Free shipping $99+ (excludes antennas)

CB Radios for Jeeps

Posted by Pat Haggerty updated

A CB radio is an indispensable tool for any Jeep trail ride. Without one, how are you going to heckle your buddy two vehicles up for the poor line he just took?   

Jeeps have some unique requirements compared to other vehicles when it comes to picking a CB radio and antenna setup.

You need heavy-duty equipment that can withstand vibrations and open-air conditions. And, because most Jeeps cabs are on the smaller size, those massive cinderblock-sized radios (well, it seems like it at least) just aren't going to cut it. You need something smaller.

Here at Right Channel Radios, we specialize in Jeep and 4x4 CBs - and know exactly what will work well for your vehicle. We'll cover everything you need to know below.

Table of Contents

General Antenna Mounting Guidelines

Before we dive into the specifics of Jeep installations, it's good to cover a few universal CB antenna concepts.  As a general rule for all antenna installations:

  • Longer = Better. The longer the antenna, the better performance you'll receive.
  • Higher = Better. The higher up you can mount antenna (resulting in the higher its top is), the better performance you'll receive. Ideally you want at least 1/2 of the antenna above the roof line and 1/3 above the roofline at a minimum.
  • Higher Quality = Better. It may sounds obvious, but you'll get better performance (both in terms of range potential and longevity) from a well-known, trusted brand. We'll mention our favorites throughout the article.

Mounting to the Tire Carrier

The tire carrier is one of the most popular places to mount an antenna. It's especially an attractive choice for JK Jeeps, as there's a special JK mounting bracket that fits those vehicles perfectly.

If you're mounting to a swing out tire carrier on non-JK models, it's crucial to make sure the tire carrier arm is grounded to the vehicle. Often, the swing hinge prevents the arm from grounding to the vehicle. And without a good ground, your CB antenna simply won't work.

Use a multimeter to make sure there's a solid ground. If not, use some wire or a grounding strap to establish one at the hinge point.

Mounting to the Taillight or Tub Body

Mounting directly to the rear of the Jeep's body / tub is also a popular option. 1987-2006 Jeep models can install a special Jeep Wrangler tail light CB mount, which uses the existing tail light mount holes to secure the mounting platform.

For those who don't mind drilling new holes, a standard 3-way or side mount are also commonly used.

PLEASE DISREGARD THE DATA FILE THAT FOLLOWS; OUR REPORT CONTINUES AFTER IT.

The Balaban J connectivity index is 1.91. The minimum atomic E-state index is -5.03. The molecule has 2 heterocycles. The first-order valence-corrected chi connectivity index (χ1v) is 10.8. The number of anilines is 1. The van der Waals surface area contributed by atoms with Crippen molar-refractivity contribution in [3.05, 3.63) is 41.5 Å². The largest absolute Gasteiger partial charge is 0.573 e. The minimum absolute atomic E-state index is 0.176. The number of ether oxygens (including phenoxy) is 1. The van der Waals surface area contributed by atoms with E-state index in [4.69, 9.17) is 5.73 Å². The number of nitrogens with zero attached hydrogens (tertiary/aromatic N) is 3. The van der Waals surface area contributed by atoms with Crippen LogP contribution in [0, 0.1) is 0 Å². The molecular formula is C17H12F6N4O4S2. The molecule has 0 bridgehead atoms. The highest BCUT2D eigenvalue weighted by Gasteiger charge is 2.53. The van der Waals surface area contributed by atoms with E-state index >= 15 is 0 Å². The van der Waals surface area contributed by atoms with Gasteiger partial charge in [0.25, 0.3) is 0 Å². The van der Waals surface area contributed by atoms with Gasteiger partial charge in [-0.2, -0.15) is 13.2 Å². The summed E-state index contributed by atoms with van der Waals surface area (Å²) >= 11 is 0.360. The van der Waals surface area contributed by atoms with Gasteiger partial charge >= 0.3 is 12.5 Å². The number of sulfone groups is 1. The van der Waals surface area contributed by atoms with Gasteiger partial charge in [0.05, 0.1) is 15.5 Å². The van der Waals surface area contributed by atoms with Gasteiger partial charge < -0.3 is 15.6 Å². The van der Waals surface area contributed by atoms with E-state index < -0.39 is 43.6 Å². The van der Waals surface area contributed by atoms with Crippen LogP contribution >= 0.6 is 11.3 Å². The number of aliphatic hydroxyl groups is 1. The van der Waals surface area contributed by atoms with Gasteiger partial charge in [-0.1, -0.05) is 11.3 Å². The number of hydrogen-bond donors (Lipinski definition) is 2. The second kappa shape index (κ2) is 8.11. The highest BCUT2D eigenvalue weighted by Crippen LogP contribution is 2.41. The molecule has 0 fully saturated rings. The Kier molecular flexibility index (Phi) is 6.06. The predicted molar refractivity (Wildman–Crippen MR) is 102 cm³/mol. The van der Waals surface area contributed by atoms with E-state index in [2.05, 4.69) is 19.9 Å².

Important:  Grounding Powder Coated Mounts

Many of the mounts mentioned above are finished with a black powder coat, which gives them a nice factory finish. However, this coat prevents the antenna from grounding properly. If you don't take the necessary steps to ensure your mount allows your antenna to ground, your CB performance will be abysmal.

Here's what you need to do. Make sure to scrape off the powder coating in two places:

  1. Next to the mounting bolts, so that that mounting bolts can ground to the mount through metal-to-metal contact
  2. Above and underneath the stud mounting hole, so that the stud and antenna can ground through the mount and back to the vehicle

Sound confusing? Don't worry. We include steps on how to do this in all our Jeep CB kits and have also included pictures of how this looks below.

Rear Mounting Performance Considerations

Mounting the antenna on the rear of the Jeep - either on the tire carrier, tub or bumper - is probably the most popular location drivers choose. And it's not a bad option! The antenna is out of the way in the back, protected from overhanging brush, and there are a number of vehicle specific mounts for rear mounting.

But you do need to be careful of two things when mounting in the rear.

First, make sure your antenna has a MINIMUM of 1/3 of the length above the roofline. If you don't have at least this much showing, you're likely going to have some noticeable performance issues.

Secondly, be aware that for Jeeps with fiberglass or soft tops there's a greater likelihood of having less than top-notch performance compared to mounting the antenna in the front of the vehicle.

Without getting too technical, CB antennas use a vehicle's metal chassis to send and receive a signal. So when the antenna can't see much metal (as is the case when mounted on the back behind a fiberglass topper), it can't function nearly as well.